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What is the Ileum?

By Archana Khambekar
Updated Mar 03, 2024
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The ileum is the end part of the small intestine. It is extends from the jejunum, the middle part of the small intestine, to the beginning of the to the large intestine. The absorption of vitamin B12 and bile salts are among its most important functions.

Located in the lower abdominal area, the ileum lies next to the duodenum and jejunum, which are the other two segments of the small intestine. In adult humans, the ileum is about 12 feet long and stretches up to the ileocecal valve, which connects to the large intestine. It is held in the abdominal cavity by a membrane called the mesentery, and receives blood supply from the superior mesenteric artery and the arterial branches.

The ileum performs some vital functions. It helps assimilate vitamin B12 through special receptors. Cells lining its wall secrete enzymes that facilitate further breakdown of proteins and carbohydrates. It is also the site of fluid and electrolyte absorption. The ileum reabsorbs bile salts and thus helps maintain an adequate level of bile salts for digestion and absorption of dietary fat in the small intestine.

The ileal wall is composed of smooth muscle, has a few folds in it, and typically is thinner than the wall of the jejunum. Its wall is lined with projecting structures called the villi and microvilli. The villi help take up nutrients that become available through the digestive process, and conduct them to the bloodstream and the liver. Peyer’s patches, which are bundles of lymphatic cells are located in the ileal lining. These cells may be involved in body’s immune mechanisms.

The unabsorbed remains from the digestive process pass on from the ileum to the large intestine. The content moves forward through slow muscular contractions or peristalsis. The ileocecal valve which links the small and large intestine keeps the undigested content from flowing back.

Certain disorders such as Crohn’s disease may affect the functioning of this part of the small intestine. Individuals afflicted with this condition could develop inflammation in the ileum. The condition may cause abdominal pain, diarrhea, and weight loss. One could develop a vitamin deficiency as the absorption of vitamin B12 in the small intestine is affected.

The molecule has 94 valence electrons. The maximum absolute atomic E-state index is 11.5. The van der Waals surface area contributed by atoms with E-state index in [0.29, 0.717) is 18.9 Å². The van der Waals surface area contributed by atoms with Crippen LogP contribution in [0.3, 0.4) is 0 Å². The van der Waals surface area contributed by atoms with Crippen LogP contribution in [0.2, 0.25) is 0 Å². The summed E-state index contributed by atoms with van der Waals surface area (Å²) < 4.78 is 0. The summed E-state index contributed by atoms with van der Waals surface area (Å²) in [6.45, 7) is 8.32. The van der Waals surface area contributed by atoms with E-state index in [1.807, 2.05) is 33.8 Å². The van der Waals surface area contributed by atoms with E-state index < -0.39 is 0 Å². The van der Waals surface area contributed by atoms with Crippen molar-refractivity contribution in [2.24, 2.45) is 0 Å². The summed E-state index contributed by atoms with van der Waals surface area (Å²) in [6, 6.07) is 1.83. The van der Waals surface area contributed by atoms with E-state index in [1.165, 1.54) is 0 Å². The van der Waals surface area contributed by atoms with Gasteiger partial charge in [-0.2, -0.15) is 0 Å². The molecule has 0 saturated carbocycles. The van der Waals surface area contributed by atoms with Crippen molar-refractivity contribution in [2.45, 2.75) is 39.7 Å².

If the ileum is considerably damaged, the patient may be recommended for surgery to remove the diseased portion. One of the problems that could arise from this surgery is that reabsorption of bile acids in the small intestine is impaired. As a result, the patient may suffer from diarrhea.

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Discussion Comments

By anon994054 — On Jan 09, 2016

I am replying to theknot: Twenty years ago I had the ileum valve removed as well as some of my small and large intestines. I did not have to have a bag and live a somewhat normal life. The only problem I have since valve removal is constantly having diarrhea. Running to the bathroom constantly. No need to be scared.

By theknot — On Oct 14, 2014

I have Crohn's and have developed strictures. My surgeon informed me today that my ileum valve up to my jejunum needs to be removed. Has anyone else had this done? If so, what should I expect and will I need a bag, and if so, for how long? I am scared to death!

By anon300116 — On Oct 28, 2012

The book "Physician Heal Thyself" by John Ruben or "The Maker's Diet" by John Ruben, as well as his website are great resources for Crohn's disease.

He had it, almost died from it, changed his lifestyle and is living healthy! Good luck!

By anon242140 — On Jan 22, 2012

I have Crohn's disease and looking for answers on how to control it, so if anyone can help me please do.

By aLFredo — On Sep 09, 2011

@amysamp - Like the article discussed Crohn's disease is a disease that involves the ileum but the specific ileum disease that is most commonly found with Crohn's disease is ileocolitis. This disease affects the valve between the ileum and the colon.

And as far as the cause of Crohn's disease? It is still unknown.

By amysamp — On Sep 08, 2011

The ileum is a part of the enzyme process! I was just reading about how important these enzymes are therefore our ileum seems rather important (unlike some of our other organs doctors seem to just remove like our appendix or gall bladder).

I saw in the article that part of your ileum may become diseased but what are some specific ileum diseases that one might have?

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